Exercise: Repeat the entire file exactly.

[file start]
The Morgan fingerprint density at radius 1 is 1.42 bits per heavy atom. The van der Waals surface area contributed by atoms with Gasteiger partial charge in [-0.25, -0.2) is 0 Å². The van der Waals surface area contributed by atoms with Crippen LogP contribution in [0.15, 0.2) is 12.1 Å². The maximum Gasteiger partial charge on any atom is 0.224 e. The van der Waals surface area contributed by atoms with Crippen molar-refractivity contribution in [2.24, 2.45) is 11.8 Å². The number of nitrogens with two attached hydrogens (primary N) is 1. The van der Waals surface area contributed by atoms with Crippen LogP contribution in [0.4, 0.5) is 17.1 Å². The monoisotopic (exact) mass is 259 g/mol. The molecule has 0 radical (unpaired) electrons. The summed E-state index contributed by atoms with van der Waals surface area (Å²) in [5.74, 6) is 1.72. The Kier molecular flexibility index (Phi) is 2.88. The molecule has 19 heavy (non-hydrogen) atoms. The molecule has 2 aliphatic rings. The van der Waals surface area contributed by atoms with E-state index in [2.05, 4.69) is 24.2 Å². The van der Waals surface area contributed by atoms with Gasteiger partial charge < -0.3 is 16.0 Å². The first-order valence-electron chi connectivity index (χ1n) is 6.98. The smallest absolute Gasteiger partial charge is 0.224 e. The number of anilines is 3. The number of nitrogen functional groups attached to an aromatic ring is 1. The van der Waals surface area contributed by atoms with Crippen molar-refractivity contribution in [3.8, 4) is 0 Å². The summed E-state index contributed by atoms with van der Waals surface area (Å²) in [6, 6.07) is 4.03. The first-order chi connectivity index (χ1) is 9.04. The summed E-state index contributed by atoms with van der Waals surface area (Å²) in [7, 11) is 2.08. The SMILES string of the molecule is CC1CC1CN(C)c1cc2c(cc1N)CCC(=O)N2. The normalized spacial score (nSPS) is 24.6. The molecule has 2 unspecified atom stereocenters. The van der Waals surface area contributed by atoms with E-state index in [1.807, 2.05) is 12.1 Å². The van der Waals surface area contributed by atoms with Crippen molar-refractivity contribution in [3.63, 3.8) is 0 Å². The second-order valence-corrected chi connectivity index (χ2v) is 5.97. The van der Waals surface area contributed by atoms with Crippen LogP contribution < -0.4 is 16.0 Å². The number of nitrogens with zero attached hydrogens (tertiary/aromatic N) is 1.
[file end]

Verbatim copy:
The Morgan fingerprint density at radius 1 is 1.42 bits per heavy atom. The van der Waals surface area contributed by atoms with Gasteiger partial charge in [-0.25, -0.2) is 0 Å². The van der Waals surface area contributed by atoms with Crippen LogP contribution in [0.15, 0.2) is 12.1 Å². The maximum Gasteiger partial charge on any atom is 0.224 e. The van der Waals surface area contributed by atoms with Crippen molar-refractivity contribution in [2.24, 2.45) is 11.8 Å². The number of nitrogens with two attached hydrogens (primary N) is 1. The van der Waals surface area contributed by atoms with Crippen LogP contribution in [0.4, 0.5) is 17.1 Å². The monoisotopic (exact) mass is 259 g/mol. The molecule has 0 radical (unpaired) electrons. The summed E-state index contributed by atoms with van der Waals surface area (Å²) in [5.74, 6) is 1.72. The Kier molecular flexibility index (Phi) is 2.88. The molecule has 19 heavy (non-hydrogen) atoms. The molecule has 2 aliphatic rings. The van der Waals surface area contributed by atoms with E-state index in [2.05, 4.69) is 24.2 Å². The van der Waals surface area contributed by atoms with Gasteiger partial charge < -0.3 is 16.0 Å². The first-order valence-electron chi connectivity index (χ1n) is 6.98. The smallest absolute Gasteiger partial charge is 0.224 e. The number of anilines is 3. The number of nitrogen functional groups attached to an aromatic ring is 1. The van der Waals surface area contributed by atoms with Crippen molar-refractivity contribution in [3.8, 4) is 0 Å². The summed E-state index contributed by atoms with van der Waals surface area (Å²) in [6, 6.07) is 4.03. The first-order chi connectivity index (χ1) is 9.04. The summed E-state index contributed by atoms with van der Waals surface area (Å²) in [7, 11) is 2.08. The SMILES string of the molecule is CC1CC1CN(C)c1cc2c(cc1N)CCC(=O)N2. The normalized spacial score (nSPS) is 24.6. The molecule has 2 unspecified atom stereocenters. The van der Waals surface area contributed by atoms with E-state index in [1.807, 2.05) is 12.1 Å². The van der Waals surface area contributed by atoms with Crippen molar-refractivity contribution in [3.63, 3.8) is 0 Å². The second-order valence-corrected chi connectivity index (χ2v) is 5.97. The van der Waals surface area contributed by atoms with Crippen LogP contribution < -0.4 is 16.0 Å². The number of nitrogens with zero attached hydrogens (tertiary/aromatic N) is 1.